Trousers and Jeans


Historically, trouser silhouettes, worn mostly by men, tended toward a few popular styles at a time. That simplicity does not exist today. Design options are seemingly limitless, although the denim jean does dominate the field. Skinny and wide legs coexist in their latest manifestation. Dropped trouser crotches continue to outrage the conservatives and delight the rebellious spirit. The designer jean has become a form of wearable art with encoded messages indicating various cultural tribes.

The juxtaposition of high and low is almost mandatory; tuxedo jackets with grunge bottoms and tennis shoes, expensive wool pinstripes with “techno” active wear, and so on. What works, works. Subversion, or the undermining of traditions, is hot. This does not mean a designer’s job is simple. The line between innovative fashion and over-designed disasters is razor-thin.Truly talented designers should not only feed their heads with outside influences but must also look within for a personal aesthetic vision that separates them from the trendy hoards.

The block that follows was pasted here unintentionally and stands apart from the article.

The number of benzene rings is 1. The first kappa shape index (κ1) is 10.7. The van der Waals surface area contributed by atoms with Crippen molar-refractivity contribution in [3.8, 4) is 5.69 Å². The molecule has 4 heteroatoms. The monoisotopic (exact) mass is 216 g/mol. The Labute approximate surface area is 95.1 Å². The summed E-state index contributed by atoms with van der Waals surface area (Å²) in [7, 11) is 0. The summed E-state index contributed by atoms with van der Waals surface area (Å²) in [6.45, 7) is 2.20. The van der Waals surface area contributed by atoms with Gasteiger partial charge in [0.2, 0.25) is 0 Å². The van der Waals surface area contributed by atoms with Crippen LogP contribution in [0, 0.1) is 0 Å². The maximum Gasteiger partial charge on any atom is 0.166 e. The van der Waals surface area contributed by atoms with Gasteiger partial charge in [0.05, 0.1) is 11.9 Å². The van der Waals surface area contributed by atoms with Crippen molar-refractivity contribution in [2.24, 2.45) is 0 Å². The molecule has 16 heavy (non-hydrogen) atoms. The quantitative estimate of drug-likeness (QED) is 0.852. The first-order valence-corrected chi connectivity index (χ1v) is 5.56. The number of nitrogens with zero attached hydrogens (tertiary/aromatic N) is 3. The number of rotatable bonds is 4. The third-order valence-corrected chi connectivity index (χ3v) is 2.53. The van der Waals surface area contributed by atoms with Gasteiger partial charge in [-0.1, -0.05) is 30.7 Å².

Most designers will work for specific companies with a defined viewpoint, and most trousers, no matter how radical, will have certain things in common: a front or side opening with some form of fastening, various pockets (most folks do love pockets), several strategically placed belt loops, and two matching pant legs of varying lengths and widths. Cuffs, pleats, and waistbands are optional.

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Trousers are generally made with bottom-weight fabrics, which have more body than fabrics used for shirts and tops. Good bottom-weight fabrics are various woolens or wool blends (such as challis, gabardine, jersey, flannel, double-knit, tweeds, etc.); cottons like corduroy, chino, broadcloth, and denim; heavier silks like faille or raw silk; woven jacquards like brocade or tapestry; and some crepes or satins, primarily for evening clothes. Cotton or silk velvets can also function from day into evening. The Modern Coffer of Information

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